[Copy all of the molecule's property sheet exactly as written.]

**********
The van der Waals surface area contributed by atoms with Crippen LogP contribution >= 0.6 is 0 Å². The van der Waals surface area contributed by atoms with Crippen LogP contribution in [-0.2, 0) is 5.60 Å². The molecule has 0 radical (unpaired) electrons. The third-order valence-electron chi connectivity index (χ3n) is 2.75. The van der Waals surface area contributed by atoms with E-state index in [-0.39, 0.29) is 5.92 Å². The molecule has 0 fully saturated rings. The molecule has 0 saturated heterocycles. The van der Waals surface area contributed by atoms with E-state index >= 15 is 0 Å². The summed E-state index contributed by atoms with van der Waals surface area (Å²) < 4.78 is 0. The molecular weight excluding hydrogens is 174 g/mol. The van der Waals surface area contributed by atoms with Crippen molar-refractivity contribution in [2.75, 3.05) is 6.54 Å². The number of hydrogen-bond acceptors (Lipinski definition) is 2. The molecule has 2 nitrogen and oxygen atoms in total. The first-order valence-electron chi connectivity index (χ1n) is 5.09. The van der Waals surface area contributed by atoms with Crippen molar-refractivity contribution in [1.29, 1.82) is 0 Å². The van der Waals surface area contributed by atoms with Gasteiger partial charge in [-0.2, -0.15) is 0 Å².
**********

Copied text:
The van der Waals surface area contributed by atoms with Crippen LogP contribution >= 0.6 is 0 Å². The van der Waals surface area contributed by atoms with Crippen LogP contribution in [-0.2, 0) is 5.60 Å². The molecule has 0 radical (unpaired) electrons. The third-order valence-electron chi connectivity index (χ3n) is 2.75. The van der Waals surface area contributed by atoms with E-state index in [-0.39, 0.29) is 5.92 Å². The molecule has 0 fully saturated rings. The molecule has 0 saturated heterocycles. The van der Waals surface area contributed by atoms with E-state index >= 15 is 0 Å². The summed E-state index contributed by atoms with van der Waals surface area (Å²) < 4.78 is 0. The molecular weight excluding hydrogens is 174 g/mol. The van der Waals surface area contributed by atoms with Crippen molar-refractivity contribution in [2.75, 3.05) is 6.54 Å². The number of hydrogen-bond acceptors (Lipinski definition) is 2. The molecule has 2 nitrogen and oxygen atoms in total. The first-order valence-electron chi connectivity index (χ1n) is 5.09. The van der Waals surface area contributed by atoms with Crippen molar-refractivity contribution in [1.29, 1.82) is 0 Å². The van der Waals surface area contributed by atoms with Gasteiger partial charge in [-0.2, -0.15) is 0 Å².